As a further expression of a contemporary consciousness, Avi Biran’s paper-cut and Lucite mezuzah pushes the conceptual envelope even further. The image of his bizarre pink hand, at first, seems to indicate a salute or mutually agreed upon signal that eludes decipherment. It is only paper cradling a Lucite tube with a klaf, and yet if we notice that the fingers that grasp the tube are the thumb and the pinky, we realize that these are the opposing digits that are all too well suited to grasp a hammer, an ax, a sword or a gun. The hand itself, the hand that kisses the mezuzah, is the subject of this Jewish artwork.
Jewish art unabashedly celebrates the mitzvah of mezuzah, as presented in Belle Rosenbaum’s Upon Thy Doorposts. Her dedication to the art, as well as to the artists and the mitzvah, is legendary, and rightly so. Her own courage and creativity in supporting this Jewish art, investing her time, money and reputation on thousands of these relatively tiny objects is to be commended. There may be no other individual who has done more to celebrate this humble, easy and yet, terribly important act of devotion. The very least that we, her audience, can do is to adorn our houses with beautiful mezuzot and think of Belle Rosenbaum when we too reach up and kiss the mezuzah.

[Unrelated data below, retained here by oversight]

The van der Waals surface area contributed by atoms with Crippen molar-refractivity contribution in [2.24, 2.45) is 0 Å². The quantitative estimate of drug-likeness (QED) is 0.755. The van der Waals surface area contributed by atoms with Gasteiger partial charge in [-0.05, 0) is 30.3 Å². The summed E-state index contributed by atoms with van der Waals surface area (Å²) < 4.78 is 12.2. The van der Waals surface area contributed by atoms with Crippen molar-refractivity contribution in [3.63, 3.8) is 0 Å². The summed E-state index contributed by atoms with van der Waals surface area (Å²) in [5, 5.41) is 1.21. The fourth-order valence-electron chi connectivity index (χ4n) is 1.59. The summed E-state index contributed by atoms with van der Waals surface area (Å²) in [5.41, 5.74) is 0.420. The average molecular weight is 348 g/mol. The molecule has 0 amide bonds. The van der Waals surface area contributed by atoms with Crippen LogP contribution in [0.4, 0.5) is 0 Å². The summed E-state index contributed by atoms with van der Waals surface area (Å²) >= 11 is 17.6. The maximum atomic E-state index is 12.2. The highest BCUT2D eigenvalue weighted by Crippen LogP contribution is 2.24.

Richard McBee is a painter and writer on Jewish Art. Please feel free to contact him with comments at www.richardmcbee.com.
About the Author: Richard McBee is a painter and writer on Jewish Art. Contact him at firstname.lastname@example.org